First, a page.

UNDP’s Director, Ms. Ayshanie Medagangoda-Labé, has expressed support for such research activities by the United Nations. She said, “The ‘Right to Life’ of Sarus Cranes, which has been protected since the time of Buddha, is a matter of great joy. The significant increase in the number of Sarus Cranes in the historical heritage of the Greater Lumbini region makes every nation more responsible towards Lumbini. While considerable funds are required for research, it is crucial to halt the trend of cutting down expenses on research and consider it an essential requirement.”
She also commended the completion of this study and congratulated Lumbini Development Fund and WWF for their efforts.
The Vice-Chairman of Lumbini Development Trust, Bhikshu Maitteya Shakya Putra, has mentioned the special connection between Sarus Cranes and Siddhartha Gautam (Buddha).
According to Buddhist scriptures, there was a dispute between Prince Siddhartha Gautam (Buddha) and his cousin Devadatta regarding the subject of Sarus Cranes, which was later resolved by King Shuddhodana. This reference in Buddhist scriptures brings great joy to the study of the relationship with Sarus Cranes. “Lumbini is not just the birthplace of Buddha, but also a habitat for rare species. If we can recognize it as a sanctuary for these endangered birds, it will attract more tourists,” he stated.
Similarly, Dr. Ghanshyam Gurung, the National Representative of WWF Nepal, highlights the capability of preserving the heritage of Saras Buddha while delivering his teachings in Lumbini, where cranes also continue to reside. He stated, ‘By working on the conservation of cranes like we have done for tiger conservation, we can achieve another historic milestone.’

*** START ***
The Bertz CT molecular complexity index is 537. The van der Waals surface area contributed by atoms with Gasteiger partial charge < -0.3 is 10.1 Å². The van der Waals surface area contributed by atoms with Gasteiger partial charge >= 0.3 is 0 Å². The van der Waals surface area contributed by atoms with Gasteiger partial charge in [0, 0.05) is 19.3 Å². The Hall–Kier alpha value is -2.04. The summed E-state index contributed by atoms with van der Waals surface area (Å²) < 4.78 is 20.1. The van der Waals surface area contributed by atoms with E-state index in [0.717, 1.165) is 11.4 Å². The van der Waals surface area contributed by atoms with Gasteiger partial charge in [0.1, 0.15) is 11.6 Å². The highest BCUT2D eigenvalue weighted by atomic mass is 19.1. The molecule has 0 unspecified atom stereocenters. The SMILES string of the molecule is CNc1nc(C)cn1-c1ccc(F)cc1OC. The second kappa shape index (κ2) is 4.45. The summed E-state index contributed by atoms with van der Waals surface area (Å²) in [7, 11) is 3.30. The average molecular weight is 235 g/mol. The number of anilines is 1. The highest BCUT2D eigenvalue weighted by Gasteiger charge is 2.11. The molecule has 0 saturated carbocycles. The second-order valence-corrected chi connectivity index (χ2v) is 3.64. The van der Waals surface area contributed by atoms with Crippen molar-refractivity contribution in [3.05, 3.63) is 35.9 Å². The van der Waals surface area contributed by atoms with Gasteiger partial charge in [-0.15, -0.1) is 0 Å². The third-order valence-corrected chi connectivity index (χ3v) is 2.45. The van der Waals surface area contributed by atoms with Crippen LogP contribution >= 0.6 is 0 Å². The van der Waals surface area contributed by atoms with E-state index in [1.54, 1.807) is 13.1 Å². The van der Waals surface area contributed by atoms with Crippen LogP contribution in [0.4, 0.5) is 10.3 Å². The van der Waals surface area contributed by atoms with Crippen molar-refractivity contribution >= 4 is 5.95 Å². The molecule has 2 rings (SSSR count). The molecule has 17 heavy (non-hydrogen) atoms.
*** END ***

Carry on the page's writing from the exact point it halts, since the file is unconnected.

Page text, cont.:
Lumbini Municipality declaring the crane as the ‘City Bird’ has also strengthened efforts in crane conservation, as mentioned by him,
“The habitat of Saras is located along the Nepal-India border. Many Saras migrate to India. It is essential to carry out conservation efforts in both Nepal and India,” he said. Dr. Gurung also mentioned the need for continuous monitoring and research on the status of Saras.
He further stated, “Initially, when we approached the government for Saras conservation, we did not have adequate real data, numbers, and challenges related to its preservation. The research provided us with such valuable information. Therefore, research is always indispensable.”
Dr. Gurung emphasized the importance of linking Saras conservation with sustainable tourism, like SimSaar conservation, to promote the development of Saras while also boosting tourism.
Green Lumbini Initiative: where spirituality meets conservation
In the program attended by students, researchers, individuals from civil society organizations, religious leaders, and journalists, a video titled “Green Lumbini Initiative: where spirituality meets conservation” was showcased. The approximately 10-minute video focused on capturing images of the Lumbini region and posed questions about whether the recent increase in the number of Sarus Cranes observed by Lord Buddha brings joy or raises concerns about overpopulation.